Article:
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          Hollyburn Mountain

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            Hollyburn Mountain is located in Cypress Provincial Park, West Vancouver. When I went in May, there was still lots of snow up there (2-3 m in areas). I went up with spikes and poles, which helped immensely. Most people up there didn’t have either and were slipping and sliding. On your ascent make sure to look back once in a while to see the beautiful views of Vancouver. At the summit, there are more amazing views of Vancouver, Mt. Strachan, The Lions and more mountains to the north. Note, that due to the snow, there is a winter route and a summer route – the winter route is pretty much straight up, while the summer route does some meandering through the forest. for this hike, you should park in the Cypress Mountain Nordic Area (see coordinates and link below).

            The Stats:

            Distance: 7 km (return)
            Time: 3.5 hours
            Low point: 914 m
            High point: 1323 m
            Elevation gain: 409 m
            Trailhead: 49° 22’ 46.5” by  123° 11’ 29” (Google Maps and Navigation)

            The route…

            The photos…

            Nice spot for a photo
            Nice spot for a photo
            The Lions
            The Lions
            Coming down
            Coming down

            Walking in the snow
            Walking in the snow
            Grouse on trail
            Grouse on trail
            Little Lake
            Little Lake

            Me by the small pond
            Me by the small pond
            Start of trail
            Start of trail
            The summit
            The summit

            Trail pic
            Trail pic
            Trail pic
            Trail pic
            View of Lions Gate Bridge
            View of Lions Gate Bridge

            View of Mountains to the north
            View of Mountains to the north
            Edge of small pond
            Edge of small pond

            ★★★★★★★★★★★

            Before heading out on your hike, make sure you are well prepared. This means, having the TEN ESSENTIALS. It is also important to leave a trip plan (route details and estimated return time) with someone you trust.

            Bring your smartphone, fully charged and put it in airplane mode while hiking. I always bring back-up battery packs for extra piece of mind. It is highly recommended that you bring a GPS device; I use my smartphone with a GPS app (Backcountry Navigator). The GPS will work in airplane mode. Learn how to use it before your hike.

            For anyone new to hiking, there is a rule to which hikers follow; it is called “Leave No Trace” or LNT. The concept is generally to pack out what you pack in and respect nature, so all future visitors can enjoy what you have enjoyed.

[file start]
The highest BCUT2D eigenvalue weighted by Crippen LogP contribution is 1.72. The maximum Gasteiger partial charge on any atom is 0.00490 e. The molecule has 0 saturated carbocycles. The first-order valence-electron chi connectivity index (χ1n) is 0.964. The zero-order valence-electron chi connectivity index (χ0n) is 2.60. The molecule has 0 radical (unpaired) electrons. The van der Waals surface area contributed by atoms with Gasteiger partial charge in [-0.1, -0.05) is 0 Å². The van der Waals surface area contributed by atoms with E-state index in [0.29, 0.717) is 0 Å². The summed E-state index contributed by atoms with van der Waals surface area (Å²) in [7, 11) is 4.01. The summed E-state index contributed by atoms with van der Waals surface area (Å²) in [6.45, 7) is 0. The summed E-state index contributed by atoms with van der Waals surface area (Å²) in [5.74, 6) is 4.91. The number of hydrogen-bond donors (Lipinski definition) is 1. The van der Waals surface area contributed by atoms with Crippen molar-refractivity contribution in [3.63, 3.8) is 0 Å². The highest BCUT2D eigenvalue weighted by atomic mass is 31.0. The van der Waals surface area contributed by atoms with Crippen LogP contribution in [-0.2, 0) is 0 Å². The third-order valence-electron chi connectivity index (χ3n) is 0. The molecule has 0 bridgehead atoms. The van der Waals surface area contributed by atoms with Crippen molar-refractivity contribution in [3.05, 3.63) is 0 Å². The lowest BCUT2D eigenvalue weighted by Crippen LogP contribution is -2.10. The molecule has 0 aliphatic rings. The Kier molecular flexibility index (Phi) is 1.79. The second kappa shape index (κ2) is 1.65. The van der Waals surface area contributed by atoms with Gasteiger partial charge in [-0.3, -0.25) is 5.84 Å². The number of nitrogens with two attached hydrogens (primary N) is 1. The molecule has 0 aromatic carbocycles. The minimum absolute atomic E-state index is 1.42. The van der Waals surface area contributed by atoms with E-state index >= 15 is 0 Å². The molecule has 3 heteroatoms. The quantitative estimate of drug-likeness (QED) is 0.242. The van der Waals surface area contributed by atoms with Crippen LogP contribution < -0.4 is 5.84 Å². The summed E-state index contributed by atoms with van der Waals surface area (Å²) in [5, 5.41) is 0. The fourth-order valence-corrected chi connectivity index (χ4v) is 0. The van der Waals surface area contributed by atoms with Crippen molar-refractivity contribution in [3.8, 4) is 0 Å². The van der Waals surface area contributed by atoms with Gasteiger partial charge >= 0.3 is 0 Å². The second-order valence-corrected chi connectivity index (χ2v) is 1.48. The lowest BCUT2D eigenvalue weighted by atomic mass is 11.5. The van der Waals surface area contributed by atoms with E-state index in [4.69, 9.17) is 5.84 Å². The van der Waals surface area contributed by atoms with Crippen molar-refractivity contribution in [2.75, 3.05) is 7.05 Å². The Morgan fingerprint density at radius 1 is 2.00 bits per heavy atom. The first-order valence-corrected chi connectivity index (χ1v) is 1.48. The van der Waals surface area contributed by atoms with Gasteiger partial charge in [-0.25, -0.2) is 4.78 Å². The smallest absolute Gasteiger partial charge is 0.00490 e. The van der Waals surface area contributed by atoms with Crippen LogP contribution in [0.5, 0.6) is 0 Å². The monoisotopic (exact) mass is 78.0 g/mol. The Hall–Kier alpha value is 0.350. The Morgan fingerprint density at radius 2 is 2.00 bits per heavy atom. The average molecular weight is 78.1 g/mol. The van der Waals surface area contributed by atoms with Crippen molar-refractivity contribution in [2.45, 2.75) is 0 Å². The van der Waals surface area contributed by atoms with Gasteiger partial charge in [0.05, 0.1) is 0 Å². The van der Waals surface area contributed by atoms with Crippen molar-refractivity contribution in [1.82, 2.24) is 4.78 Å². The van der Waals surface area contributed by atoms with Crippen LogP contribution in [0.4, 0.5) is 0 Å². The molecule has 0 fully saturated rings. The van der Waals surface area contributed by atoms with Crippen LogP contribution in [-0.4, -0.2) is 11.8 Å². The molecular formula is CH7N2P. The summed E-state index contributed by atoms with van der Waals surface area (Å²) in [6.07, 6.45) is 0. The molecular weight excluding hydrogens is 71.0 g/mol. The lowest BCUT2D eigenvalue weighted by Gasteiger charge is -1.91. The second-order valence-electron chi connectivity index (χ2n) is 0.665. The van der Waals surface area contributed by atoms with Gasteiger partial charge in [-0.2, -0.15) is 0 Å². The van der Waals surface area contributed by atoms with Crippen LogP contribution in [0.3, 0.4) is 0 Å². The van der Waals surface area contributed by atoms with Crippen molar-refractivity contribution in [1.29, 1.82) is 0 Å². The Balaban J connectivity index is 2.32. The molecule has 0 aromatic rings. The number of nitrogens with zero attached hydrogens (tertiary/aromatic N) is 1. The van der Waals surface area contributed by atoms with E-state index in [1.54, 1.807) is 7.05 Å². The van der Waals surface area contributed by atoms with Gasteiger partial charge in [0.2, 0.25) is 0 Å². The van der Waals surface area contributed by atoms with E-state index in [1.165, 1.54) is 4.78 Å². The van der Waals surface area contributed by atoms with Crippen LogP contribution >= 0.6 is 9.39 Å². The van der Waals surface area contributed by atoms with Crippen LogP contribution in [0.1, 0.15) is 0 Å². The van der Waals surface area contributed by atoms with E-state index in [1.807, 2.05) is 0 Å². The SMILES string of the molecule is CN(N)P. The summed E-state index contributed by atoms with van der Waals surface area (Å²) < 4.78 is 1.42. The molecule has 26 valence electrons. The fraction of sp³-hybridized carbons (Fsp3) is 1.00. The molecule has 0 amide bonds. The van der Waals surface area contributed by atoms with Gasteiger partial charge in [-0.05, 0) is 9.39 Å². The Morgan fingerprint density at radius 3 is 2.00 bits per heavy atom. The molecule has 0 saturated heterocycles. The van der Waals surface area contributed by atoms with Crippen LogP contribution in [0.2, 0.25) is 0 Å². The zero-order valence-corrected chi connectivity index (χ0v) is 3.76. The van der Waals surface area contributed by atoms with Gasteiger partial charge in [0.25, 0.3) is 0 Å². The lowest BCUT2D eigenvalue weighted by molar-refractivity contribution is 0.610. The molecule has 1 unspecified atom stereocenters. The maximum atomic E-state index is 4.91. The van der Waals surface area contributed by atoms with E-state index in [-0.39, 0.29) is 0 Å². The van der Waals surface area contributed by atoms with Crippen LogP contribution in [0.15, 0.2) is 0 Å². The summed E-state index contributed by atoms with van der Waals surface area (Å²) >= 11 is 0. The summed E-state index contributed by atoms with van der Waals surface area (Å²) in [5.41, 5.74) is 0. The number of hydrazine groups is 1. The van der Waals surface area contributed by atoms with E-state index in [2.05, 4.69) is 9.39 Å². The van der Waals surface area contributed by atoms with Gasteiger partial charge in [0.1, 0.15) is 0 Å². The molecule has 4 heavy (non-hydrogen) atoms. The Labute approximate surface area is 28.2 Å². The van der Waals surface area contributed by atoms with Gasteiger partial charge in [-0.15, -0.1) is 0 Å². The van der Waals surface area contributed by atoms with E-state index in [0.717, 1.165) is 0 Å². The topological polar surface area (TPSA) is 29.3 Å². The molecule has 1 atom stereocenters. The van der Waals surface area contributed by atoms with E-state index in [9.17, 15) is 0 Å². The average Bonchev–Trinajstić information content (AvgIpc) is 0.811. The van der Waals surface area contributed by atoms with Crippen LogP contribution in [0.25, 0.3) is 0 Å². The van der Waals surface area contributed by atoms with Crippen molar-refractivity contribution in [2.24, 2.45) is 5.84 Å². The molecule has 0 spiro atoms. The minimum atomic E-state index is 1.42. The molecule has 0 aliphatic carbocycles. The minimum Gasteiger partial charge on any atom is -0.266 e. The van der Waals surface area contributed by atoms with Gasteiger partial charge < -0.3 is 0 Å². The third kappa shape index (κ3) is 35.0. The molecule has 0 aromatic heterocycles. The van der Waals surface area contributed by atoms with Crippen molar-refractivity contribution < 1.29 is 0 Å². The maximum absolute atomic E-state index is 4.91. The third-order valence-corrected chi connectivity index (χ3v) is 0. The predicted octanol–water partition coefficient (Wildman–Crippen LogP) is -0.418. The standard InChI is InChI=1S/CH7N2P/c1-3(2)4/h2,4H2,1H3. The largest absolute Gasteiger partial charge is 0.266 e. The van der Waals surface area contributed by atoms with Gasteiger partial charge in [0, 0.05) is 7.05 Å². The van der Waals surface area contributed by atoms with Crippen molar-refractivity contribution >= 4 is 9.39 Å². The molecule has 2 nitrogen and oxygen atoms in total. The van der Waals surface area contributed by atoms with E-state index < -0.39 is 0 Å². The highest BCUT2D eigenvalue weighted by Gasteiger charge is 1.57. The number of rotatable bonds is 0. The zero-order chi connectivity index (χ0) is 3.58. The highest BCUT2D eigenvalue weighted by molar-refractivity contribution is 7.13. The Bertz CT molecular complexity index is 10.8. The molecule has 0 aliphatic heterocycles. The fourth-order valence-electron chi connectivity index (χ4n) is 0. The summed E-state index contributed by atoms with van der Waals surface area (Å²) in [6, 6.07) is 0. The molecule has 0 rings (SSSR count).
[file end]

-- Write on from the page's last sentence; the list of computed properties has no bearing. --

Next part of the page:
To learn more about LNT, please check out this BLOG by a certified LNT Trainer.

            ★★★★★★★★★★★

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              Whyte Lake

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                The Whyte Lake trail is an easy hike that starts from near the Nelson Creek Bridge (Trans-Canada Highway) in West Vancouver. There is nice little parking lot just for this hike (see location below for parking and trailhead location). After passing under the bridge, you will pass a reservoir and start into the forest. The hike is mostly uphill all the way to the lake, which is only 2.5 km away. The trail follows the east side of the Nelson Creek Ravine; as you head north, the ravine gets noticeably smaller. The trail is well established and easy to follow. Today, I completed the hike in a loop (I choose a different way down), but most people will return the same way. With the loop I did, there is a little more elevation gain and the trail isn’t marked (but it is easy to follow assuming no snow on ground). There is a tree-obstructed view of Howe Sound from a small branch off the loop trail.

                Here are the stats for the loop/or return on same trail route:

                Distance: 6.2 km (loop) / 5.0 km (same trail)
                Time: 2 hours (lots of breaks)
                Low point: 96 m
                High point: 343 m
                Elevation gain: 247 m
                Calories burned: 600
                Trailhead: 49° 21’ 38.7” by  123° 15’ 31.4” (Google Map)

                The route…

                The photos…

                Whyte Lake
                Whyte Lake
                Nelson Creek
                Nelson Creek



                Approaching Lake
                Approaching Lake
                Forest
                Forest
                Grove of Arbutus Trees
                Grove of Arbutus Trees



                Huge tree
                Huge tree
                Nelson Creek Bridge
                Nelson Creek Bridge
                Nelson Creek Bridge
                Nelson Creek Bridge
                Obstructed viewpoint
                Obstructed viewpoint
                Old Nelson Creek Bridge
                Old Nelson Creek Bridge



                Old Nelson Creek Bridge
                Old Nelson Creek Bridge
                Trail pic2
                Trail pic2
                Trail pic
                Trail pic
                Trail pic
                Trail pic

                ★★★★★★★★★★★

                Before heading out on your hike, make sure you are well prepared. This means, having the TEN ESSENTIALS. It is also important to leave a trip plan (route details and estimated return time) with someone you trust.

                Bring your smartphone, fully charged and put it in airplane mode while hiking. I always bring back-up battery packs for extra piece of mind. It is highly recommended that you bring a GPS device; I use my smartphone with a GPS app (Backcountry Navigator). The GPS will work in airplane mode. Learn how to use it before your hike.

                For anyone new to hiking, there is a rule to which hikers follow; it is called “Leave No Trace” or LNT. The concept is generally to pack out what you pack in and respect nature, so all future visitors can enjoy what you have enjoyed.
                To learn more about LNT, please check out this BLOG by a certified LNT Trainer.

                ★★★★★★★★★★★

                Be Sociable, Share!